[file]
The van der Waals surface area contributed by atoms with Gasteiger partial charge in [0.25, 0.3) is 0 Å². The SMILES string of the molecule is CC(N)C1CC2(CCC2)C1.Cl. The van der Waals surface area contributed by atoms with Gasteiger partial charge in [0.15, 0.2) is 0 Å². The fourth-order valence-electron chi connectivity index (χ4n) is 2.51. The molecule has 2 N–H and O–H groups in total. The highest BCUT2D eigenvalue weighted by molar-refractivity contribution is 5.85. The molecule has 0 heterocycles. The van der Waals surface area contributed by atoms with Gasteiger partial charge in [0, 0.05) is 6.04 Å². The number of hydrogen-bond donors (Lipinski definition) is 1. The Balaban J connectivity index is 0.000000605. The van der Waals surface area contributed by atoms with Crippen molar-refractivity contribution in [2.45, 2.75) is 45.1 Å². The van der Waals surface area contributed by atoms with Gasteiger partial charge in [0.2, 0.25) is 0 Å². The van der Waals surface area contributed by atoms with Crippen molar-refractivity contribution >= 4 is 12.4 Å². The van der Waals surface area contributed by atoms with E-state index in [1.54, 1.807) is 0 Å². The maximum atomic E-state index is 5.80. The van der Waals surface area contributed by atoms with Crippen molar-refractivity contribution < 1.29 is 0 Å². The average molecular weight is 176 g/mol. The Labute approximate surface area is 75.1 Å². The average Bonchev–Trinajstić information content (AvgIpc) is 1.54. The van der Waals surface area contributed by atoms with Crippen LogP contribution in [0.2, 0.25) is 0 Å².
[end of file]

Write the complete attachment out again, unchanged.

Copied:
The van der Waals surface area contributed by atoms with Gasteiger partial charge in [0.25, 0.3) is 0 Å². The SMILES string of the molecule is CC(N)C1CC2(CCC2)C1.Cl. The van der Waals surface area contributed by atoms with Gasteiger partial charge in [0.15, 0.2) is 0 Å². The fourth-order valence-electron chi connectivity index (χ4n) is 2.51. The molecule has 2 N–H and O–H groups in total. The highest BCUT2D eigenvalue weighted by molar-refractivity contribution is 5.85. The molecule has 0 heterocycles. The van der Waals surface area contributed by atoms with Gasteiger partial charge in [0, 0.05) is 6.04 Å². The number of hydrogen-bond donors (Lipinski definition) is 1. The Balaban J connectivity index is 0.000000605. The van der Waals surface area contributed by atoms with Crippen molar-refractivity contribution in [2.45, 2.75) is 45.1 Å². The van der Waals surface area contributed by atoms with Gasteiger partial charge in [0.2, 0.25) is 0 Å². The van der Waals surface area contributed by atoms with Crippen molar-refractivity contribution >= 4 is 12.4 Å². The van der Waals surface area contributed by atoms with E-state index in [1.54, 1.807) is 0 Å². The maximum atomic E-state index is 5.80. The van der Waals surface area contributed by atoms with Crippen molar-refractivity contribution < 1.29 is 0 Å². The average molecular weight is 176 g/mol. The Labute approximate surface area is 75.1 Å². The average Bonchev–Trinajstić information content (AvgIpc) is 1.54. The van der Waals surface area contributed by atoms with Crippen LogP contribution in [0.2, 0.25) is 0 Å².